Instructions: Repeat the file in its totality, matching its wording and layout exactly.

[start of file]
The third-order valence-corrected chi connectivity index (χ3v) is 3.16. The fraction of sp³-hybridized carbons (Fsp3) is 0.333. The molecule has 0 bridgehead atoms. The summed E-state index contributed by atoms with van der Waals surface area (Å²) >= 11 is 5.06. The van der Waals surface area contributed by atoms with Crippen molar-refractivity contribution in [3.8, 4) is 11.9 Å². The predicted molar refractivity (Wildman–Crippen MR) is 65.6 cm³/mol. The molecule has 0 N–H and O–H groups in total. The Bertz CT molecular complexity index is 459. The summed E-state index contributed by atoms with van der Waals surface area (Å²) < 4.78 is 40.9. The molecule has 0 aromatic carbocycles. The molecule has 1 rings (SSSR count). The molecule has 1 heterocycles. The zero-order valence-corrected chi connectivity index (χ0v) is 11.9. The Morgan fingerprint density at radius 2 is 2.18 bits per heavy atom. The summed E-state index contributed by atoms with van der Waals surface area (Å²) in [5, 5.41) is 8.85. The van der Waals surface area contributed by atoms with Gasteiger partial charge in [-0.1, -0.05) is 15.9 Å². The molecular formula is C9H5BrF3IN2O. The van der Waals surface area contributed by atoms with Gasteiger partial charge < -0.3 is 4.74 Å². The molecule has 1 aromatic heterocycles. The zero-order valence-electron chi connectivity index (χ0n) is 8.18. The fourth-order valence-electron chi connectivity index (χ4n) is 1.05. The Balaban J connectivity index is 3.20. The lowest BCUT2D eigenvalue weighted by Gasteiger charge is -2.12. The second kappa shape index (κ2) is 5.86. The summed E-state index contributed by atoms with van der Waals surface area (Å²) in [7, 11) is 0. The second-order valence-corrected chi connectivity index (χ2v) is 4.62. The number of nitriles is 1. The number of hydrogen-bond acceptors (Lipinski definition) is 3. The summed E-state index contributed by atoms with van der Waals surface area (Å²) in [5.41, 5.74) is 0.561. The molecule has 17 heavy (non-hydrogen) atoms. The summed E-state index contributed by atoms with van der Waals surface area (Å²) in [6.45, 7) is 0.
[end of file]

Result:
The third-order valence-corrected chi connectivity index (χ3v) is 3.16. The fraction of sp³-hybridized carbons (Fsp3) is 0.333. The molecule has 0 bridgehead atoms. The summed E-state index contributed by atoms with van der Waals surface area (Å²) >= 11 is 5.06. The van der Waals surface area contributed by atoms with Crippen molar-refractivity contribution in [3.8, 4) is 11.9 Å². The predicted molar refractivity (Wildman–Crippen MR) is 65.6 cm³/mol. The molecule has 0 N–H and O–H groups in total. The Bertz CT molecular complexity index is 459. The summed E-state index contributed by atoms with van der Waals surface area (Å²) < 4.78 is 40.9. The molecule has 0 aromatic carbocycles. The molecule has 1 rings (SSSR count). The molecule has 1 heterocycles. The zero-order valence-corrected chi connectivity index (χ0v) is 11.9. The Morgan fingerprint density at radius 2 is 2.18 bits per heavy atom. The summed E-state index contributed by atoms with van der Waals surface area (Å²) in [5, 5.41) is 8.85. The van der Waals surface area contributed by atoms with Gasteiger partial charge in [-0.1, -0.05) is 15.9 Å². The molecular formula is C9H5BrF3IN2O. The van der Waals surface area contributed by atoms with Gasteiger partial charge < -0.3 is 4.74 Å². The molecule has 1 aromatic heterocycles. The zero-order valence-electron chi connectivity index (χ0n) is 8.18. The fourth-order valence-electron chi connectivity index (χ4n) is 1.05. The Balaban J connectivity index is 3.20. The lowest BCUT2D eigenvalue weighted by Gasteiger charge is -2.12. The second kappa shape index (κ2) is 5.86. The summed E-state index contributed by atoms with van der Waals surface area (Å²) in [7, 11) is 0. The second-order valence-corrected chi connectivity index (χ2v) is 4.62. The number of nitriles is 1. The number of hydrogen-bond acceptors (Lipinski definition) is 3. The summed E-state index contributed by atoms with van der Waals surface area (Å²) in [5.41, 5.74) is 0.561. The molecule has 17 heavy (non-hydrogen) atoms. The summed E-state index contributed by atoms with van der Waals surface area (Å²) in [6.45, 7) is 0.